The Effects of Different Parts of the Annual Report on Potential Investors' Attitudes Towards the Company and on the Corporate Reputation

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Abstract

Research problem: Both the function and the appearance of annual reports have changed over the last few decades. These multimodal reports now include many types of information that serve different functions. In this study, the effects of several information types on stakeholders' attitudes toward annual reports and the companies that published them are measured. Literature review: Not much is known about how stakeholders read annual reports. The literature is not conclusive on the relative importance of several information types in these reports. Most studies investigate the impact of part of the information in annual reports and ignore the combined impact of the information types. Whether the potential investors are more affected by the financial review, the future strategy narrative or by pictures, such as a picture of the CEO, is unknown. Methodology: An experiment (2 × 2 × 2 between subjects design) was conducted to test the effects of a good financial review versus a poor one, a good future strategy versus a poor one and a picture of the CEO smiling versus that with a serious facial expression. The effects on potential stakeholders' attitudes toward the information, on their attitudes toward investing in the company, and on their perceptions of the corporate reputation are measured. Results and conclusion: The results show significant effects of all three information types. A good financial review, a good future strategy, and a serious facial expression have beneficial effects on the potential stakeholders' attitudes and on the corporate reputation. More important, however, the results show that the information types should be aligned with each other. A smiling facial expression, for example, is only beneficial if the content of the other information types is good.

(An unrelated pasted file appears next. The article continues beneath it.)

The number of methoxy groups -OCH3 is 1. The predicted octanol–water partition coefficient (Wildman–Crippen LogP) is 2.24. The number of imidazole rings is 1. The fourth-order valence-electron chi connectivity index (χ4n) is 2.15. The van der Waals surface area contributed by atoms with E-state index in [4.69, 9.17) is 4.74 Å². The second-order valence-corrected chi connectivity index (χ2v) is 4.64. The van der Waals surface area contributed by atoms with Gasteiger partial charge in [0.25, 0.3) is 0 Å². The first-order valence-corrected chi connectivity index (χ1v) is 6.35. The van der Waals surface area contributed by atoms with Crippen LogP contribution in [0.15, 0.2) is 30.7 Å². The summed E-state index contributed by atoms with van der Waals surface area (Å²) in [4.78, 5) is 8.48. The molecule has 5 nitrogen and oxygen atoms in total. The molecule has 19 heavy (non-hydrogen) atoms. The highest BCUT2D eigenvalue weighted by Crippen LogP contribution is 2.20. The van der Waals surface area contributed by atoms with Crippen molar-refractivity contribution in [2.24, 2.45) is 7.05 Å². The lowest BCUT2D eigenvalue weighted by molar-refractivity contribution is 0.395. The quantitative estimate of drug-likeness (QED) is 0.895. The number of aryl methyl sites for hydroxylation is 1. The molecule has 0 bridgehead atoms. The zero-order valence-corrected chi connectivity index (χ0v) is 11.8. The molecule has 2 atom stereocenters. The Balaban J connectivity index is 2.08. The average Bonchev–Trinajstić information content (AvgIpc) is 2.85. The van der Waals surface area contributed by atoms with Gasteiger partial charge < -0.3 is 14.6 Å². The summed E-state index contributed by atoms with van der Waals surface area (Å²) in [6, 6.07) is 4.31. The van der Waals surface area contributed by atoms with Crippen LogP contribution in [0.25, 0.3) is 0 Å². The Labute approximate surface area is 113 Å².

Original languageEnglish
Pages (from-to)78-97
JournalIEEE transactions on professional communication
Volume57
Issue number2
DOIs
Publication statusPublished - 2014

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Industry
Corporate reputation
Annual reports
Investors
Experiments
Stakeholders
Chief executive officer

Keywords

  • METIS-305082
  • IR-91820

Cite this

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title = "The Effects of Different Parts of the Annual Report on Potential Investors' Attitudes Towards the Company and on the Corporate Reputation",
abstract = "Research problem: Both the function and the appearance of annual reports have changed over the last few decades. These multimodal reports now include many types of information that serve different functions. In this study, the effects of several information types on stakeholders' attitudes toward annual reports and the companies that published them are measured. Literature review: Not much is known about how stakeholders read annual reports. The literature is not conclusive on the relative importance of several information types in these reports. Most studies investigate the impact of part of the information in annual reports and ignore the combined impact of the information types. Whether the potential investors are more affected by the financial review, the future strategy narrative or by pictures, such as a picture of the CEO, is unknown. Methodology: An experiment (2 × 2 × 2 between subjects design) was conducted to test the effects of a good financial review versus a poor one, a good future strategy versus a poor one and a picture of the CEO smiling versus that with a serious facial expression. The effects on potential stakeholders' attitudes toward the information, on their attitudes toward investing in the company, and on their perceptions of the corporate reputation are measured. Results and conclusion: The results show significant effects of all three information types. A good financial review, a good future strategy, and a serious facial expression have beneficial effects on the potential stakeholders' attitudes and on the corporate reputation. More important, however, the results show that the information types should be aligned with each other. A smiling facial expression, for example, is only beneficial if the content of the other information types is good.",